43 See TNA, DO35/3388.
44 Constantine, ‘The British government’, 132.
45 See, for example, Report of the Church of England Advisory Council of Empire Settlement for the year 1st January to 31st December 1948, CRC, CECES–2–CA935.
46 See notes 2, 11 Mar. 1951, Geoffrey Fisher papers, LPL, ms 84, fos 307–9. This commendation was reprinted in the council's annual report that year: Report of the Church of England Advisory Council of Empire Settlement, for the year 1st January 1950 to 31st December 1950, NAA, A436, 1949/5/6347.
47 See documents and correspondence at TNA, DO35/3389.
48 ‘Empire settlement’, The Times, 18 May 1950, held ibid.
49 Bessborough and Fisher to Robert Gascoyne-Cecil, marquess of Salisbury, 2 July 1952, ibid.
50 J. P. Gibson, note, 14 July 1952, ibid. On the wider context of the growing scepticism within the Commonwealth Relations Office about the economic value of the United Kingdom government's financial contribution to assisted migration to Australia see, for example, TNA, DO35/3424.
51 Salisbury to Fisher, 18 July 1952, TNA, DO35/3389. Fisher made a further approach to the Commonwealth Relations Office for the restoration of this funding in 1960 and was again turned down: Fisher to Alec Douglas- Home, 14 Mar. 1960, and Sandys to Fisher, 17 Oct. 1960, Fisher papers, ms 239, fos 259–61.
52 See Church Assembly: report of proceedings, xxii, 1952, autumn session, 260–5, CRC.
53 See, for example, Church Assembly: report of proceedings, xxxxi, 1951, summer session, 271, ibid.
54 See, for example, more extensive debates on reports by the Assembly's Overseas Council and the Council for Ecumenical Cooperation, ibid. spring session, 408–23; xxxiv, 1954, spring session, 38–47, CRC.
55 Correspondence and documents relating to the creation of the Campbell Commission are held in the George Bell papers, LPL, ms 183, fos 1–53. Its final report was published as Church Assembly, Report of the Empire Settlement Commission, Jan. 1954, CRC, CECES–2–CA1100.
56 William Wand also made the point about the moral obligation of the Church of England to honour the financial commitment of Anglican dioceses in expanding children's homes to receive child migrants by sending children to fill these vacancies in his speech commending the Campbell Commission to the Church Assembly: Church Assembly: report of proceedings, xxxiv, spring session, 96, CRC. On Roy Peterkin's recollection of pressure from the archbishop of Perth for the Swan Homes to compete with Catholic child migration work see Australian Senate Community Affairs Committee, Lost innocents, para 2.39. On attempts to secure Commonwealth and State Government funding to expand the Swan Homes to provide additional space to accommodate child migrants see Roy Peterkin to Calwell, 11 Mar. 1948, and Calwell to Peterkin, 1 Apr. 1948, NAA, K403, W59/114. See also previous concerns amongst Protestant Churches in the United Kingdom about more organised Catholic migration schemes, and the suspicion that Catholic organisations received preferential treatment from the Commonwealth Department of Immigration under Calwell: Bessborough to Fisher, 25 June 1947, and Burlingham to Eley, 3 July 1947, Fisher papers, ms 27, fos 329, 333.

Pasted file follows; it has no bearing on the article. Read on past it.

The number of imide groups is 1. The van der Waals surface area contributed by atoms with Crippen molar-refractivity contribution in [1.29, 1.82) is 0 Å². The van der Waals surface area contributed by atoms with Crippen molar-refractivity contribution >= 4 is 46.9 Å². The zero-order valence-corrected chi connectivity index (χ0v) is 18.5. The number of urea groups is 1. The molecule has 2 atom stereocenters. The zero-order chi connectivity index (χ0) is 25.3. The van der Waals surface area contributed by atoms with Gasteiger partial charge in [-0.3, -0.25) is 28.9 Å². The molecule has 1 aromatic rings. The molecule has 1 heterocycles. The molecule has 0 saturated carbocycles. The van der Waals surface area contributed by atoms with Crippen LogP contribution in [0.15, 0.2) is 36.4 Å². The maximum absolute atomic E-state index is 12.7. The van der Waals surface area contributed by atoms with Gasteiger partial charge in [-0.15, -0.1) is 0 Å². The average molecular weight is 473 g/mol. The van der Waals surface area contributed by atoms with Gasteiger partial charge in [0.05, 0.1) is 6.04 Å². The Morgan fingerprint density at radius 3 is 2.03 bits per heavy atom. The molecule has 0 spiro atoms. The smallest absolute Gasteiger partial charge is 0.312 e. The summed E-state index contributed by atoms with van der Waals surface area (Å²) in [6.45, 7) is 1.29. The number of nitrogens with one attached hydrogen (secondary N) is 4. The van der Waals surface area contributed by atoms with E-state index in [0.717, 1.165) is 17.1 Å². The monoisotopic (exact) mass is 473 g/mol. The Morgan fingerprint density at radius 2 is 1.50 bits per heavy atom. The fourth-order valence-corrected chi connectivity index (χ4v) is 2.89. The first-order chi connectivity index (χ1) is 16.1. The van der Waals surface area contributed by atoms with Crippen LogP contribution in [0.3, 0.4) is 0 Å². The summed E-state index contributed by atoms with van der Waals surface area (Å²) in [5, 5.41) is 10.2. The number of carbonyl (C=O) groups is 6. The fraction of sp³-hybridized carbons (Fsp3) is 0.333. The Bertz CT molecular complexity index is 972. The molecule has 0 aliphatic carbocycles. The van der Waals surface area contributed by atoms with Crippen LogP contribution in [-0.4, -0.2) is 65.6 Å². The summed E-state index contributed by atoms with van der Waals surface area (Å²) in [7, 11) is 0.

57 Memorandum on the present position, Bell papers, ms 183, fos 19–21.
58 Report of the Empire Settlement Commission, 30 Apr. 1953, ibid. fos 7–9.
59 Bessborough to Fisher, 12 May 1953, ibid. fos 11–13.
60 This point was further expanded on in Bessborough, chairman of the Church of England Advisory Council of Empire Settlement, memorandum, ibid. fos 22–6.
61 Fisher to Bessborough, 13 May 1953, and Bessborough to Fisher, 19 May 1953, ibid. fos 16–17.
62 Empire Settlement Commission meeting, 30 Sept. 1953, appendix ii, ibid. fo. 31.
63 Church of England Advisory Council of Empire Settlement, memorandum on present activities of the council, ibid. fos 32–4.
64 The Church of England Council for Commonwealth and Empire Settlement, report for the fifteen months, 1st January 1955 to 31st March 1956, CRC, CECES–2–CA1176.
65 See, for example, Jones to George Bell, 22 Feb. 1954, Bell papers, ms 183, fo. 90; Fisher to Home, 23 Jan. 1959, Fisher papers, ms 217, fos 279–80; Church Assembly: report of proceedings, xxxiv, 1954, spring session, 87–99; xxxvi, 1956, summer session, 291–2; xxxvii, 1957, summer session, 322–4.
66 Bell to Fisher, 26 Feb. 1954, and Fisher to Bell, 4 Mar. 1954, Fisher papers, ms 140 fos 342, 344. Whilst Fisher supported the council's work, he also regarded the Campbell Commission's funding request for it from the Church Assembly as financially challenging: Fisher to Bessborough, 23 Jan. 1954, ibid. fo. 341.
67 Church Assembly: report of proceedings, xxxiv, 1954, spring session, 90, CRC.
68 The blocking of this appointment led to extensive correspondence held on file at Bell papers, ms 183, fos 148–83, 196–204, 252.
69 See minutes of ad hoc meeting of the council, 8 Oct. 1956, ibid. fos 234–5.
70 See confidential situation report, 25 Oct. 1956, ibid. fo. 245.
71 See Bell to Harry Batterbee, 12 July 1956, ibid. fo. 215; Fisher to Williams, 7 Jan. 1959, Fisher papers, ms 217, fos 271–2; Hodgins to Fisher, 17 Mar. 1960, Fisher papers, ms 250, fo. 288.
72 See Church of England Council for Commonwealth and Empire Settlement, report for the year 1st April 1957 to 31st March 1958, CRC, CECES–2–CA1250, 6.
73 Secretary's memorandum, 5 Oct. 1956, Bell papers, ms 183, fos 229–31.
74 Committee on Commonwealth and Empire Settlement, preliminary note, n.d., Fisher papers ms 217, fos 291–2; Bickersteth, memorandum, n.d., Bell papers, ms183, fo. 233; Church of England Council for Commonwealth and Empire Settlement, report for the 15 months 1st January, 1955 to the 31st March, 1956, CRC, CECES–2–CA1176, 5.
75 Contrast, for example, confidential report of the Empire Settlement Commission, Bell papers, ms 183, fo. 18, with Jones to Bell, 27 Nov. 1956, ibid. fo. 239.
76 See proposal to appoint an assistant secretary, ibid. fos 148–51.
77 Report for the fifteen months 1 Jan. 1955 to 31 Mar. 1956, CRC, CECES–2–CA1176.